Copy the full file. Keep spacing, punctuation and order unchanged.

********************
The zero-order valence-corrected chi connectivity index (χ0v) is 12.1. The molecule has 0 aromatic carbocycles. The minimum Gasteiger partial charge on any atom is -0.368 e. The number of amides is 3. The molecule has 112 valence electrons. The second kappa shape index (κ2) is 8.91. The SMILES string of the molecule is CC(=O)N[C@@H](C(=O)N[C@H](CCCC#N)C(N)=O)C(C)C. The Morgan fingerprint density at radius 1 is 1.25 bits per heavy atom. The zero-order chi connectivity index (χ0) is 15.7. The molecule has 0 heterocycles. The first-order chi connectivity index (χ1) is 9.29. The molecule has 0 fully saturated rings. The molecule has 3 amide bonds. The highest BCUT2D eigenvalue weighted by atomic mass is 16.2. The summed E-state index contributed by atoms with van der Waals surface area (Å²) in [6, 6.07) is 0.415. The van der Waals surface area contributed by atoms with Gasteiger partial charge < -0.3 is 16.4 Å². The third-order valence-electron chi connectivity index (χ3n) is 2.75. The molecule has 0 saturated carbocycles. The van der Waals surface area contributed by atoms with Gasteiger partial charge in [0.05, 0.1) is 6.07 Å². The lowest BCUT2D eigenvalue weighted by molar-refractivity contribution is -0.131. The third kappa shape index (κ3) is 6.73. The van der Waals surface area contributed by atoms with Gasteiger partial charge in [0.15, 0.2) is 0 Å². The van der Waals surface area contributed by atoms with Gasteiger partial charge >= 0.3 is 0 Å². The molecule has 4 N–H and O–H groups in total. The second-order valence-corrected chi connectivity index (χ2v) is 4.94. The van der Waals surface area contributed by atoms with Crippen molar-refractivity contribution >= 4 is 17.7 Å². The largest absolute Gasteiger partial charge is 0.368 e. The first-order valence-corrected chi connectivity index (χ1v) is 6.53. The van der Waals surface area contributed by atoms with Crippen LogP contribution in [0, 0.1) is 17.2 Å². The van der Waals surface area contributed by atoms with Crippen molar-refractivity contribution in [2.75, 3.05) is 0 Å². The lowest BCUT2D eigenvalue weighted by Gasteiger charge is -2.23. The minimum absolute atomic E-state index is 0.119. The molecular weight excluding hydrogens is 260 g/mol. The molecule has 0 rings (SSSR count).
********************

The zero-order valence-corrected chi connectivity index (χ0v) is 12.1. The molecule has 0 aromatic carbocycles. The minimum Gasteiger partial charge on any atom is -0.368 e. The number of amides is 3. The molecule has 112 valence electrons. The second kappa shape index (κ2) is 8.91. The SMILES string of the molecule is CC(=O)N[C@@H](C(=O)N[C@H](CCCC#N)C(N)=O)C(C)C. The Morgan fingerprint density at radius 1 is 1.25 bits per heavy atom. The zero-order chi connectivity index (χ0) is 15.7. The molecule has 0 heterocycles. The first-order chi connectivity index (χ1) is 9.29. The molecule has 0 fully saturated rings. The molecule has 3 amide bonds. The highest BCUT2D eigenvalue weighted by atomic mass is 16.2. The summed E-state index contributed by atoms with van der Waals surface area (Å²) in [6, 6.07) is 0.415. The van der Waals surface area contributed by atoms with Gasteiger partial charge < -0.3 is 16.4 Å². The third-order valence-electron chi connectivity index (χ3n) is 2.75. The molecule has 0 saturated carbocycles. The van der Waals surface area contributed by atoms with Gasteiger partial charge in [0.05, 0.1) is 6.07 Å². The lowest BCUT2D eigenvalue weighted by molar-refractivity contribution is -0.131. The third kappa shape index (κ3) is 6.73. The van der Waals surface area contributed by atoms with Gasteiger partial charge in [0.15, 0.2) is 0 Å². The van der Waals surface area contributed by atoms with Gasteiger partial charge >= 0.3 is 0 Å². The molecule has 4 N–H and O–H groups in total. The second-order valence-corrected chi connectivity index (χ2v) is 4.94. The van der Waals surface area contributed by atoms with Crippen molar-refractivity contribution >= 4 is 17.7 Å². The largest absolute Gasteiger partial charge is 0.368 e. The first-order valence-corrected chi connectivity index (χ1v) is 6.53. The van der Waals surface area contributed by atoms with Crippen LogP contribution in [0, 0.1) is 17.2 Å². The van der Waals surface area contributed by atoms with Crippen molar-refractivity contribution in [2.75, 3.05) is 0 Å². The lowest BCUT2D eigenvalue weighted by Gasteiger charge is -2.23. The minimum absolute atomic E-state index is 0.119. The molecular weight excluding hydrogens is 260 g/mol. The molecule has 0 rings (SSSR count).